April 14, 2009 | David F. Coppedge

Better Solar Cells with Diatoms

Let’s start with the operative quote before the subject matter: “Nature is the engineer, not high tech tools.  This is providing a more efficient, less costly way to produce some of the most advanced materials in the world.”  OK, now the subject: how to build better solar cells, by imitating diatoms.  See the story on Science Daily.
    The tiny pores in the silica tests (cases) of diatoms are very efficient at scattering light.  “These tiny, single-celled marine life forms have existed for at least 100 million years and are the basis for much of the life in the oceans,” the article said, assuming the evolutionary timeline, “but they also have rigid shells that can be used to create order in a natural way at the extraordinarily small level of nanotechnology.”
    Researchers at Oregon State (OSU) have found a way to not just imitate the diatoms, but actually incorporate them.  “The new system is based on living diatoms, which are extremely small, single-celled algae, which already have shells with the nanostructure that is needed,” the press release says.  “They are allowed to settle on a transparent conductive glass surface, and then the living organic material is removed, leaving behind the tiny skeletons of the diatoms to form a template.”  Presto: a solar cell with better efficiency than those hard-to-manufacture ones.  It’s cheaper, easier, and better: “Steps that had been difficult to accomplish with conventional methods have been made easy through the use of these natural biological systems, using simple and inexpensive materials” that are already available in abundance.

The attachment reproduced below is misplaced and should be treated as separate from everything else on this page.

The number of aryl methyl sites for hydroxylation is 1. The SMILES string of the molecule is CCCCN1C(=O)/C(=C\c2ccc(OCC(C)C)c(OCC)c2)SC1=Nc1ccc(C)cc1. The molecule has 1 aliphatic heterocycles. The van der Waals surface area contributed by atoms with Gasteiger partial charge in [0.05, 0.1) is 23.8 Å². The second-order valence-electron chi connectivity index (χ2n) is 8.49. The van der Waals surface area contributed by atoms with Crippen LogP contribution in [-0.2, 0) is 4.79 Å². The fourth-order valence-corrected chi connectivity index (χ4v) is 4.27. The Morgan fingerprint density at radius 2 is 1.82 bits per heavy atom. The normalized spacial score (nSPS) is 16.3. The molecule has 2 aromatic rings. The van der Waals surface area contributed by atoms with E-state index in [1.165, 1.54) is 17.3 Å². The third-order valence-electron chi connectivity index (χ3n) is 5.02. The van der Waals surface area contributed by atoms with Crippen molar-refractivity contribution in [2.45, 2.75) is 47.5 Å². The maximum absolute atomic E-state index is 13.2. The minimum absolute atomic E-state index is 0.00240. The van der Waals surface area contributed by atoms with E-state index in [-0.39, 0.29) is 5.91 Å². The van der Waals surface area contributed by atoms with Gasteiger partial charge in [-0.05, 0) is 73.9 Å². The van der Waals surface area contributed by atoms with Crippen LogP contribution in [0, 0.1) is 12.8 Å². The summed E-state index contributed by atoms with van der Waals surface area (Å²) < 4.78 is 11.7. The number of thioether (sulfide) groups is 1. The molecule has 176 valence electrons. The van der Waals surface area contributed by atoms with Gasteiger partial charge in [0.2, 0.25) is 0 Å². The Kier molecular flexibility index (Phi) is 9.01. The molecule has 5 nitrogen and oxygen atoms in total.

The researchers don’t even understand the physics.  They just know it works: “the tiny holes in diatom shells appear to increase the interaction between photons and the dye to promote the conversion of light to electricity, and improve energy production in the process.”
    That’s good news to a world looking for green ways to extract energy from renewable resources.

The evolutionary timeline and historical fluff was really unnecessary.  It just added a little humor here and there to a serious – and wonderful – application of biomimetic research.  Nothing in biomimetics makes sense except in the light of design.

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